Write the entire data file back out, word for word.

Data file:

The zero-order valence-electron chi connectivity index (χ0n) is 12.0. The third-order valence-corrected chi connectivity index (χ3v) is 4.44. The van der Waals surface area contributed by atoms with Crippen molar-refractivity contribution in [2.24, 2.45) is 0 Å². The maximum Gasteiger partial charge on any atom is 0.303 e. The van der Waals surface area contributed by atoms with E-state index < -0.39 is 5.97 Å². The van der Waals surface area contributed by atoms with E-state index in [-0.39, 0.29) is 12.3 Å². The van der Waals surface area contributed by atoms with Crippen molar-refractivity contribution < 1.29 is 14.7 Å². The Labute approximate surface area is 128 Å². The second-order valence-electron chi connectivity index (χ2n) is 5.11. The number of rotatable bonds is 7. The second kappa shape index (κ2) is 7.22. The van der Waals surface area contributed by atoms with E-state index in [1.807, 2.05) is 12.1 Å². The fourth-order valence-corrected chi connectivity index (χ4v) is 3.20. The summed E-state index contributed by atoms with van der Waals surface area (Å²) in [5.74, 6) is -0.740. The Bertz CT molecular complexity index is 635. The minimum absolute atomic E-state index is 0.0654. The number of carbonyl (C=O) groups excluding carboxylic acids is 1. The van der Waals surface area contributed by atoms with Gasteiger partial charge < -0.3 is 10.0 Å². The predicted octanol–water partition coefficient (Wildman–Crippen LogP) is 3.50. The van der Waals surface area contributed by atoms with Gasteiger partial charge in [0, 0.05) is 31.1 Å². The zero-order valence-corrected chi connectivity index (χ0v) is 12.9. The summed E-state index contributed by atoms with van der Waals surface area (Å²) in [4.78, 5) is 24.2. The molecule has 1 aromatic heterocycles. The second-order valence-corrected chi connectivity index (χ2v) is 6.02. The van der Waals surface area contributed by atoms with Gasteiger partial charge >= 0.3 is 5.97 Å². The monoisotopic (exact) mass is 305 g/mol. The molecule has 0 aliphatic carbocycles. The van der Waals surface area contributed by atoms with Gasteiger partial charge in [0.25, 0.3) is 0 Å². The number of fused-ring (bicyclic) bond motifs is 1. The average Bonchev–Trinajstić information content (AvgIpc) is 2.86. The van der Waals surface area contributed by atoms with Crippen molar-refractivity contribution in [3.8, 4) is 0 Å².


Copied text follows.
The zero-order valence-electron chi connectivity index (χ0n) is 12.0. The third-order valence-corrected chi connectivity index (χ3v) is 4.44. The van der Waals surface area contributed by atoms with Crippen molar-refractivity contribution in [2.24, 2.45) is 0 Å². The maximum Gasteiger partial charge on any atom is 0.303 e. The van der Waals surface area contributed by atoms with E-state index < -0.39 is 5.97 Å². The van der Waals surface area contributed by atoms with E-state index in [-0.39, 0.29) is 12.3 Å². The van der Waals surface area contributed by atoms with Crippen molar-refractivity contribution < 1.29 is 14.7 Å². The Labute approximate surface area is 128 Å². The second-order valence-electron chi connectivity index (χ2n) is 5.11. The number of rotatable bonds is 7. The second kappa shape index (κ2) is 7.22. The van der Waals surface area contributed by atoms with E-state index in [1.807, 2.05) is 12.1 Å². The fourth-order valence-corrected chi connectivity index (χ4v) is 3.20. The summed E-state index contributed by atoms with van der Waals surface area (Å²) in [5.74, 6) is -0.740. The Bertz CT molecular complexity index is 635. The minimum absolute atomic E-state index is 0.0654. The number of carbonyl (C=O) groups excluding carboxylic acids is 1. The van der Waals surface area contributed by atoms with Gasteiger partial charge < -0.3 is 10.0 Å². The predicted octanol–water partition coefficient (Wildman–Crippen LogP) is 3.50. The van der Waals surface area contributed by atoms with Gasteiger partial charge in [0, 0.05) is 31.1 Å². The zero-order valence-corrected chi connectivity index (χ0v) is 12.9. The summed E-state index contributed by atoms with van der Waals surface area (Å²) in [4.78, 5) is 24.2. The molecule has 1 aromatic heterocycles. The second-order valence-corrected chi connectivity index (χ2v) is 6.02. The van der Waals surface area contributed by atoms with Gasteiger partial charge >= 0.3 is 5.97 Å². The monoisotopic (exact) mass is 305 g/mol. The molecule has 0 aliphatic carbocycles. The van der Waals surface area contributed by atoms with Gasteiger partial charge in [0.25, 0.3) is 0 Å². The number of fused-ring (bicyclic) bond motifs is 1. The average Bonchev–Trinajstić information content (AvgIpc) is 2.86. The van der Waals surface area contributed by atoms with Crippen molar-refractivity contribution in [3.8, 4) is 0 Å².